5 Steps to Becoming a Runner


Have you ever wished you could be a run­ner? Maybe you wish you could at least get up to the point where the thought of run­ning doesn’t make you wince or inwardly groan with dread? Run­ning is a great way to lose weight and get fit with­out break­ing the bank or tak­ing up large amounts of time.

  1. It’s never too late to start. Most peo­ple think they can’t run for one rea­son or another. They may think they are too old, too big, too tired, or too busy. No one is a nat­ural run­ner; it takes patience and ded­i­ca­tion, but it is pos­si­ble. Make a deci­sion to start run­ning, and start mak­ing goals.
  2. Start out slow. When peo­ple start exer­cis­ing, they will have the temp­ta­tion to speed up their exer­cise rou­tine before their body is ready, result­ing in a greater chance of get­ting tired quickly and want­ing to give up before you have even begun. Make sure you start out slow. We all want to quickly lose weight and be an excel­lent run­ner, but sta­mina is nec­es­sary to suc­ceed and it takes time to build up. Be patient. Don’t be ashamed if you are only run­ning for 2 min­utes, and walk­ing for 4 for a cou­ple of weeks, or only going a quar­ter of a mile instead of five. Push your­self, but don’t overdo it. Everyone’s speed is dif­fer­ent, and that is okay.
  3. Make sure to warm up and cool down. The warm up and cool down are two things that peo­ple might skip a lot. This isn’t a good idea. Your mus­cles need to be stretched so you don’t hurt your­self or tire your­self out faster later on. Make sure you com­plete both each time you exer­cise. They don’t have to be lengthy; they can be as short as five min­utes! When warm­ing up, lightly jog for a few min­utes, stretch and focus on get­ting those mus­cles warmed up. When cool­ing down, do the same thing, espe­cially with stretching.
  4. Be aware of the risks for injury. Run­ning is a strain on joints and mus­cles. Remem­ber that in order to suc­ceed, you need to be aware of com­mon injuries. Be aware of your pos­ture as you run. Are you mak­ing sure you look straight ahead, rather than look­ing up or down? Check to make sure you are leaned for­ward slightly rather than lean­ing back, or lean­ing too far for­ward. Wear good run­ning shoes; qual­ity shoes make it eas­ier to avoid injuries.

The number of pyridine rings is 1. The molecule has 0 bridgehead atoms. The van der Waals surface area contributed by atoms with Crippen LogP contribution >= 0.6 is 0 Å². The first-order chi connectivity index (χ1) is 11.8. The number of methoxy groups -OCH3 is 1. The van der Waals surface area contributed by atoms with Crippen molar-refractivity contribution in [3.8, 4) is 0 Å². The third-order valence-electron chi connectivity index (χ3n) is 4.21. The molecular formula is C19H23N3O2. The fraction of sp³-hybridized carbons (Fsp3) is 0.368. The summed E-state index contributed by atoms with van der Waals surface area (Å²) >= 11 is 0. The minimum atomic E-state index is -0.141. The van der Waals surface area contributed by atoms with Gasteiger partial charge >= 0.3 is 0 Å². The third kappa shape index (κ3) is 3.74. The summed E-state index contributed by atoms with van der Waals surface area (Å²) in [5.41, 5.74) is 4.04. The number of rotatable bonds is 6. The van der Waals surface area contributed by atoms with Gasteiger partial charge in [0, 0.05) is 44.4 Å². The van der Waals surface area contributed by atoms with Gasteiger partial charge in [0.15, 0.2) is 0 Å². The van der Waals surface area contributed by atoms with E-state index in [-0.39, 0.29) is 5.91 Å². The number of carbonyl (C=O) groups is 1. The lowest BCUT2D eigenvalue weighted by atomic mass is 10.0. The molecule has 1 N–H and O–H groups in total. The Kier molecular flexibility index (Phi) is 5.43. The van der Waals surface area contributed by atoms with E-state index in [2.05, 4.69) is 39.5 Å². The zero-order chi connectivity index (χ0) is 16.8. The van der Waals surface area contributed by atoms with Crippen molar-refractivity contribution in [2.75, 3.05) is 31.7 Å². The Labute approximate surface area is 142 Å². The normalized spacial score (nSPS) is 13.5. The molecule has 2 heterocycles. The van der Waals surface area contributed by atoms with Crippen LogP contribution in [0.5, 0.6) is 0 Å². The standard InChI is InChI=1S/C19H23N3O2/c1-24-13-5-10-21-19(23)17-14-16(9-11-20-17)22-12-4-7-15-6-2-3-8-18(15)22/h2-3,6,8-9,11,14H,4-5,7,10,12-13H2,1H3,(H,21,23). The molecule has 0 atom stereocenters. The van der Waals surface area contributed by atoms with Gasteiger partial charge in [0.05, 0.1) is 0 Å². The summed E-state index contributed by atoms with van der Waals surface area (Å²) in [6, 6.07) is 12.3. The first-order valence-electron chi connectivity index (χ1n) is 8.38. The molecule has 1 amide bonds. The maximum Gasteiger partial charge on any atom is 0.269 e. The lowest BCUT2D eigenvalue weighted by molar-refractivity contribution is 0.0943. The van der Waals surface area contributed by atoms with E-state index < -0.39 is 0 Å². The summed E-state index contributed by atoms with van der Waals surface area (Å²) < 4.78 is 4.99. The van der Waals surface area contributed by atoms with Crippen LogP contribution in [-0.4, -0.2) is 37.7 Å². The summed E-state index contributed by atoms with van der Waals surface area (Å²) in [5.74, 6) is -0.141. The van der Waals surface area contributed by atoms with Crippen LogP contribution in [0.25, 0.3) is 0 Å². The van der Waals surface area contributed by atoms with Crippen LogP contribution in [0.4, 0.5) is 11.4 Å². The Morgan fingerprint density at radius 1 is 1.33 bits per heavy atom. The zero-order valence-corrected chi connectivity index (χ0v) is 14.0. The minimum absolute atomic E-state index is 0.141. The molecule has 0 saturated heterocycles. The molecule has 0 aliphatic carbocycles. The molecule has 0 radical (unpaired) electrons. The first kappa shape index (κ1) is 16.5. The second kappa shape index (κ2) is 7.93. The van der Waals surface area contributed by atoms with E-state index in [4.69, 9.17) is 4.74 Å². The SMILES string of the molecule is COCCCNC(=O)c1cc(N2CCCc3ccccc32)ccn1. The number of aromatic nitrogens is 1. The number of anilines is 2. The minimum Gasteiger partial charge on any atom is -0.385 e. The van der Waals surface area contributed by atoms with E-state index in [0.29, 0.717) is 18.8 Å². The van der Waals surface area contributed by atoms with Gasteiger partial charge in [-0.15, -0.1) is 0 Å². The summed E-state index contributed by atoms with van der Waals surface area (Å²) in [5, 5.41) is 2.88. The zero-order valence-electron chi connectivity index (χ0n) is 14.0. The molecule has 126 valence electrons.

5. Keep mov­ing for­ward. Never give up. Run­ning is hard, and for many of us, we don’t like exer­cise any­way. The results are worth it. There are mul­ti­ple run­ning plans avail­able for peo­ple to try. Try one and see how it works for you. Adapt it as needed, but try. Here are a cou­ple of exam­ples to try.

Sam­ple Run­ning Plan

The fol­low­ing run­ning plan uses a one and two day break period. For exam­ple run Mon­day, Wednes­day and Sat­ur­day. Rest on Tues­day, Thurs­day, Fri­day and Sun­day when a gen­tle walk can often be ben­e­fi­cial although remem­ber these are rest days. If any week is par­tic­u­larly tir­ing, just repeat it the fol­low­ing week instead of push­ing to step up to the next stage.

  • Week 1: Run 2 min­utes, walk 4 min­utes. Repeat 5 times
  • Week 2: Run 3 min­utes, walk 3 min­utes. Repeat 5 times
  • Week 3: Run 5 min­utes, walk 2.5 min­utes. Repeat 4 times
  • Week 4: Run 7 min­utes, walk 3 min­utes. Repeat 3 times
  • Week 5: Run 8 min­utes, walk 2 min­utes. Repeat 3 times
  • Week 6: Run 9 min­utes, walk 2 min­utes. Repeat 2 times then run 8 min­utes 1 time
  • Week 7: Run 9 min­utes, walk 1 min­utes. Repeat 3 times
  • Week 8: Run 13 min­utes, walk 2 min­utes. Repeat 2 times
  • Week 9: Run 14 min­utes, walk 1 min­utes. Repeat 2 times
  • Week 10: Run 30 min­utes. Repeat once and celebrate!

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